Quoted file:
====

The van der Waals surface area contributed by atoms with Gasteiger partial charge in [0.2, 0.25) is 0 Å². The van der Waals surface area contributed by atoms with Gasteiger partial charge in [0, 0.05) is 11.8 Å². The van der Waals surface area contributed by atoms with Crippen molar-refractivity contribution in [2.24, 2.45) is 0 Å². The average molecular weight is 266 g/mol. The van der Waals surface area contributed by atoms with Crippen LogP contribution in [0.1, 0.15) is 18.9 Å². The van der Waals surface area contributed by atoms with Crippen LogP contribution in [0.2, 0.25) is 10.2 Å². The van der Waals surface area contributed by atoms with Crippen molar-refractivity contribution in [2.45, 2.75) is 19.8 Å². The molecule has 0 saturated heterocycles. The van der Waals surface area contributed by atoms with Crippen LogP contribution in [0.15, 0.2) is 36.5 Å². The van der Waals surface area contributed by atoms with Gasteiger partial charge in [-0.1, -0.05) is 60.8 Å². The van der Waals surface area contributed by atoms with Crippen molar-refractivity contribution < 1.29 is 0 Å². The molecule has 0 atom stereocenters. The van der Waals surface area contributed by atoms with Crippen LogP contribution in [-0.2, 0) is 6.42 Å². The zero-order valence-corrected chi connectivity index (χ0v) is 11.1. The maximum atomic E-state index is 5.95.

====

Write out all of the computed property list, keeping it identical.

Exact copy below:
The van der Waals surface area contributed by atoms with Gasteiger partial charge in [0.2, 0.25) is 0 Å². The van der Waals surface area contributed by atoms with Gasteiger partial charge in [0, 0.05) is 11.8 Å². The van der Waals surface area contributed by atoms with Crippen molar-refractivity contribution in [2.24, 2.45) is 0 Å². The average molecular weight is 266 g/mol. The van der Waals surface area contributed by atoms with Crippen LogP contribution in [0.1, 0.15) is 18.9 Å². The van der Waals surface area contributed by atoms with Crippen LogP contribution in [0.2, 0.25) is 10.2 Å². The van der Waals surface area contributed by atoms with Crippen molar-refractivity contribution in [2.45, 2.75) is 19.8 Å². The molecule has 0 saturated heterocycles. The van der Waals surface area contributed by atoms with Crippen LogP contribution in [0.15, 0.2) is 36.5 Å². The van der Waals surface area contributed by atoms with Gasteiger partial charge in [-0.1, -0.05) is 60.8 Å². The van der Waals surface area contributed by atoms with Crippen molar-refractivity contribution < 1.29 is 0 Å². The molecule has 0 atom stereocenters. The van der Waals surface area contributed by atoms with Crippen LogP contribution in [-0.2, 0) is 6.42 Å². The zero-order valence-corrected chi connectivity index (χ0v) is 11.1. The maximum atomic E-state index is 5.95.